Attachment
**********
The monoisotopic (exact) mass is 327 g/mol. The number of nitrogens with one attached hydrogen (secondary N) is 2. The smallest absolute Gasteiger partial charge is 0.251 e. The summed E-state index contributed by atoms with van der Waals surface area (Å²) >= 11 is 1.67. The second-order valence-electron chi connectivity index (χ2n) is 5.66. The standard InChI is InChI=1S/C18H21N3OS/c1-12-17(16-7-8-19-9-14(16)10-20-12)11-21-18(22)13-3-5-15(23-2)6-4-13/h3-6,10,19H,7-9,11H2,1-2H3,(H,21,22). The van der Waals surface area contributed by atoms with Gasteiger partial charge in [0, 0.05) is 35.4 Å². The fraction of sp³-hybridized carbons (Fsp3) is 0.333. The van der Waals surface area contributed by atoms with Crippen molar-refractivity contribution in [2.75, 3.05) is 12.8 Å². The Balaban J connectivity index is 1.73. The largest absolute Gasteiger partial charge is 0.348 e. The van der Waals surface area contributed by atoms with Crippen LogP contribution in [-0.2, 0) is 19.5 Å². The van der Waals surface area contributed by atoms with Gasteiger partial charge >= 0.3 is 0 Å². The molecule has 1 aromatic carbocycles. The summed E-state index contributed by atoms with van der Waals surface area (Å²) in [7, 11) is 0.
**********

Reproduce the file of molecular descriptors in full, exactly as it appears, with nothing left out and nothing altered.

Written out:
The monoisotopic (exact) mass is 327 g/mol. The number of nitrogens with one attached hydrogen (secondary N) is 2. The smallest absolute Gasteiger partial charge is 0.251 e. The summed E-state index contributed by atoms with van der Waals surface area (Å²) >= 11 is 1.67. The second-order valence-electron chi connectivity index (χ2n) is 5.66. The standard InChI is InChI=1S/C18H21N3OS/c1-12-17(16-7-8-19-9-14(16)10-20-12)11-21-18(22)13-3-5-15(23-2)6-4-13/h3-6,10,19H,7-9,11H2,1-2H3,(H,21,22). The van der Waals surface area contributed by atoms with Gasteiger partial charge in [0, 0.05) is 35.4 Å². The fraction of sp³-hybridized carbons (Fsp3) is 0.333. The van der Waals surface area contributed by atoms with Crippen molar-refractivity contribution in [2.75, 3.05) is 12.8 Å². The Balaban J connectivity index is 1.73. The largest absolute Gasteiger partial charge is 0.348 e. The van der Waals surface area contributed by atoms with Crippen LogP contribution in [-0.2, 0) is 19.5 Å². The van der Waals surface area contributed by atoms with Gasteiger partial charge >= 0.3 is 0 Å². The molecule has 1 aromatic carbocycles. The summed E-state index contributed by atoms with van der Waals surface area (Å²) in [7, 11) is 0.